The Eraserhood Forever: PhilaMOCA is looking for your David Lynch-inspired art

By on August 17, 2015

From paintings of your favorite “Twin Peaks” characters to papier-mâché’d nitrous tanks, the Philadelphia Mausoleum of Contemporary Art is looking for anything that celebrates the filmography of David Lynch. PhilaMOCA will be hosting the fourth annual installment of The Eraserhood Forever — a Lynch-themed evening of art, music, and performance, celebrating of the work of David Lynch — on Saturday, October 3.

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Submissions: All mediums are welcome (no hazardous materials); restrictions apply to video/3D pieces/sculptures. Please send digital files or photos of submissions to curator Jay Bilinsky at curation@philamoca.org. Links are preferred for six or more entries.

There will be a $20 participation fee per selected piece of artwork, 100% of sales go to the artists. Deadline for submissions is Monday, September 21, 2015. More details on this link.

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Accepted Art Delivery: Drop-offs of accepted art can be made at PhilaMOCA (531 N. 12th Street) on Tuesday, September 29 from Noon – 6:00 PM or by appointment. Work must be ready to hang and prepared for installation. Art delivered by mail must include return postage and must arrive by September 29.

The full lineup was announced on Monday, August 17 exclusively on Welcome to Twin Peaks. The Lady In The Radiator from Eraserhead, Laurel Near, is set to perform Peter Ivers’ haunting “In Heaven” song LIVE at the event, along with a performance by the Divine Hand Ensemble. There’s also going to by Lynch-theme burlesque by Liberty Rose, with a guest magician, Francis Menotti, a deejay and more… More info here.

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The opening reception will be held on Thursday, October 1 from 6-9 PM. The exhibit will hang through Halloween.

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Here are excerpts from Bob Bruhin’s excellent essay, Heart of the Eraserhood:

David Lynch came to Philadelphia in 1966, to study at the Pennsylvania Academy of the Fine Arts. For a year he lived at 13th and Wood Streets, “right kitty-corner from the morgue,” and next door to Pop’s Diner. In myriad interviews Lynch credits his time in Philadelphia with the beginning of his first original ideas. His short residence om 13th Street gave rise to Eraserhead, the movie he calls his, “Philadelphia Story.”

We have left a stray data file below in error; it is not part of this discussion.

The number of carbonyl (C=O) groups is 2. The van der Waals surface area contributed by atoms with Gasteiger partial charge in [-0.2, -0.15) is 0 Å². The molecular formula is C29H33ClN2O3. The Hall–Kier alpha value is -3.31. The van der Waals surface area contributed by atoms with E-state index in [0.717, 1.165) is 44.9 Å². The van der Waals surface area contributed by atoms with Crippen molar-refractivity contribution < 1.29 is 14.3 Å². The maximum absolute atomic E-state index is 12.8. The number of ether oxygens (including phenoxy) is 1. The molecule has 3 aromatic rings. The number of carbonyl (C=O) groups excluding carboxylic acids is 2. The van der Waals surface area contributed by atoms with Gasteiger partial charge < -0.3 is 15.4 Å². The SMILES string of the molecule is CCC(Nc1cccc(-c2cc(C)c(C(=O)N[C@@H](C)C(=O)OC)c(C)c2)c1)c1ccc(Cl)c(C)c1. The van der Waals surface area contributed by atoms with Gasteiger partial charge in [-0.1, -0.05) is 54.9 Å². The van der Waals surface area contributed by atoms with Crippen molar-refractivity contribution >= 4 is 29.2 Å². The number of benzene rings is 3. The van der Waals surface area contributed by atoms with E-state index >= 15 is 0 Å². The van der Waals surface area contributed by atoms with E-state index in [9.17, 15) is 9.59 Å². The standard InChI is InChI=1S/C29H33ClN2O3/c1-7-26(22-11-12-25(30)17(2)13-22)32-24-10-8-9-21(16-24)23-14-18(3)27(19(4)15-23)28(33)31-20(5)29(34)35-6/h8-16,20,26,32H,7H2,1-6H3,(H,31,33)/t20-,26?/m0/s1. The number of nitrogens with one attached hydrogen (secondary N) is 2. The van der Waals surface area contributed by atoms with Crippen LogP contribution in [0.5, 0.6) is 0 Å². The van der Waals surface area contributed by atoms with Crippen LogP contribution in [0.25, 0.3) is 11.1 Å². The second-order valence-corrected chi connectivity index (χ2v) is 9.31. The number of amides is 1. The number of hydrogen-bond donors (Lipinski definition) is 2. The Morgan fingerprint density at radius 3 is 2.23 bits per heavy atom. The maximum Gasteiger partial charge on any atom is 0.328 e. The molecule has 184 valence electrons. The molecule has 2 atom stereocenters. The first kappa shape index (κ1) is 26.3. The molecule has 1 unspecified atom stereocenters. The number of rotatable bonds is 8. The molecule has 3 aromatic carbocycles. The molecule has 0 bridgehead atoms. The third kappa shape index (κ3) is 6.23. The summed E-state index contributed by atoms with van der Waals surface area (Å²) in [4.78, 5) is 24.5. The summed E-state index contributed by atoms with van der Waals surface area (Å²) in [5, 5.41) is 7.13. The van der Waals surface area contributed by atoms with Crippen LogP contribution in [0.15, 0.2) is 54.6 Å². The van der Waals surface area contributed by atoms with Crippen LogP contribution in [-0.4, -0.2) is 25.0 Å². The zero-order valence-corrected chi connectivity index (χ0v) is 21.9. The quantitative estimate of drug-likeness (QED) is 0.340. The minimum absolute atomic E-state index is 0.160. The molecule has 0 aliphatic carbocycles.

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To really understand the experiences that awoke Lynch’s artistic sensibility, one needs to imagine this corner as it was in 1966, though. Not only were many of the nearby structures still occupied by active manufacturing at the time, complete with the accompanying sounds, but there were three active rail lines, including the Broad Street Subway and two branches of the Reading Viaduct within a one block radius.

These sounds are very clearly transmitted to the soundtrack of Eraserhead. Lynch has stressed how empty and silent the neighborhood became after 5pm in that era. He also claimed, “I only lived at night,” during that era. One is led to imagine him sleeping during the day and working and studying after dark. Clearly, if this vision is at all realistic, the sounds of this neighborhood came to inhabit his dreams… and eventually his work.

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About PhilaMOCA:

Housed in the historic Finney & Son building, a former showroom for tombstones and mausoleums that dates back to 1865, The Philadelphia Mausoleum of Contemporary Art (PhilaMOCA) is a multipurpose art space that proudly showcases the best in underground, alternative, and DIY culture with a concentration on film and performance. PhilaMOCA hosts 250+ events a year ranging from film premieres to burlesque performances to fashion showcases. The mission is to provide a creative and low cost outlet for the local community, as well as bring new and interesting art and performance to Philadelphia.

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About Bryan Thomas

Bryan Thomas has been a freelancing writer/critic for All Music Guide, and a contributor to Launch, Music Connection, Big Takeover and numerous other publications and entertainment websites, blogs and zines, most of them long gone. He's written more than sixty sets of liner notes. He’s also worked for over twenty years at mostly reissue record labels -- prior to that he worked in bookstores and record stores, going all the way back to the original vinyl daze. He lives in the Miracle Mile neighborhood of Los Angeles, CA.